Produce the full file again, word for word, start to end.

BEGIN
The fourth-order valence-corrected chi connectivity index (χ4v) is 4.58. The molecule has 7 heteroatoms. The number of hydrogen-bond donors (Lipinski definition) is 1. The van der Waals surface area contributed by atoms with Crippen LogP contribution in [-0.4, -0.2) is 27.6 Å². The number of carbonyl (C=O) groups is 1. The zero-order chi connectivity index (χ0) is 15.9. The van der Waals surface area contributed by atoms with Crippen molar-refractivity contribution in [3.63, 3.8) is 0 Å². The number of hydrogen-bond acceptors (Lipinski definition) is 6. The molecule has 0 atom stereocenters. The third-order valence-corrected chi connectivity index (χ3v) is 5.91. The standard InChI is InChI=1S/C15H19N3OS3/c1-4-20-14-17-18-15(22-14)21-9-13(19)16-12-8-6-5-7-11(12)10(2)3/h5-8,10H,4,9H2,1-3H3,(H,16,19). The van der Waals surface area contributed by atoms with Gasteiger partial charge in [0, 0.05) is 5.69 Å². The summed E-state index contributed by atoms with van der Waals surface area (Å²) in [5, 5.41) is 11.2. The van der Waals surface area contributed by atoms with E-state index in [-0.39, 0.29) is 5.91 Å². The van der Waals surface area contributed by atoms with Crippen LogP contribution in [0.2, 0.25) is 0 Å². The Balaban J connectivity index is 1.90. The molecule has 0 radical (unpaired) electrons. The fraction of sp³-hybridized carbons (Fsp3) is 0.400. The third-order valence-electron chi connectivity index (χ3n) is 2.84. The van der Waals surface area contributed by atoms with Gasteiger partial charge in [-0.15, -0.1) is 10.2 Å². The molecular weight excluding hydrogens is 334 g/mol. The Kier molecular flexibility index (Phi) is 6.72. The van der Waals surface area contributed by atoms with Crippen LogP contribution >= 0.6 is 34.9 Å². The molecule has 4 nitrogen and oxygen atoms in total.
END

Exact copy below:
The fourth-order valence-corrected chi connectivity index (χ4v) is 4.58. The molecule has 7 heteroatoms. The number of hydrogen-bond donors (Lipinski definition) is 1. The van der Waals surface area contributed by atoms with Crippen LogP contribution in [-0.4, -0.2) is 27.6 Å². The number of carbonyl (C=O) groups is 1. The zero-order chi connectivity index (χ0) is 15.9. The van der Waals surface area contributed by atoms with Crippen molar-refractivity contribution in [3.63, 3.8) is 0 Å². The number of hydrogen-bond acceptors (Lipinski definition) is 6. The molecule has 0 atom stereocenters. The third-order valence-corrected chi connectivity index (χ3v) is 5.91. The standard InChI is InChI=1S/C15H19N3OS3/c1-4-20-14-17-18-15(22-14)21-9-13(19)16-12-8-6-5-7-11(12)10(2)3/h5-8,10H,4,9H2,1-3H3,(H,16,19). The van der Waals surface area contributed by atoms with Gasteiger partial charge in [0, 0.05) is 5.69 Å². The summed E-state index contributed by atoms with van der Waals surface area (Å²) in [5, 5.41) is 11.2. The van der Waals surface area contributed by atoms with E-state index in [-0.39, 0.29) is 5.91 Å². The van der Waals surface area contributed by atoms with Crippen LogP contribution in [0.2, 0.25) is 0 Å². The Balaban J connectivity index is 1.90. The molecule has 0 radical (unpaired) electrons. The fraction of sp³-hybridized carbons (Fsp3) is 0.400. The third-order valence-electron chi connectivity index (χ3n) is 2.84. The van der Waals surface area contributed by atoms with Gasteiger partial charge in [-0.15, -0.1) is 10.2 Å². The molecular weight excluding hydrogens is 334 g/mol. The Kier molecular flexibility index (Phi) is 6.72. The van der Waals surface area contributed by atoms with Crippen LogP contribution >= 0.6 is 34.9 Å². The molecule has 4 nitrogen and oxygen atoms in total.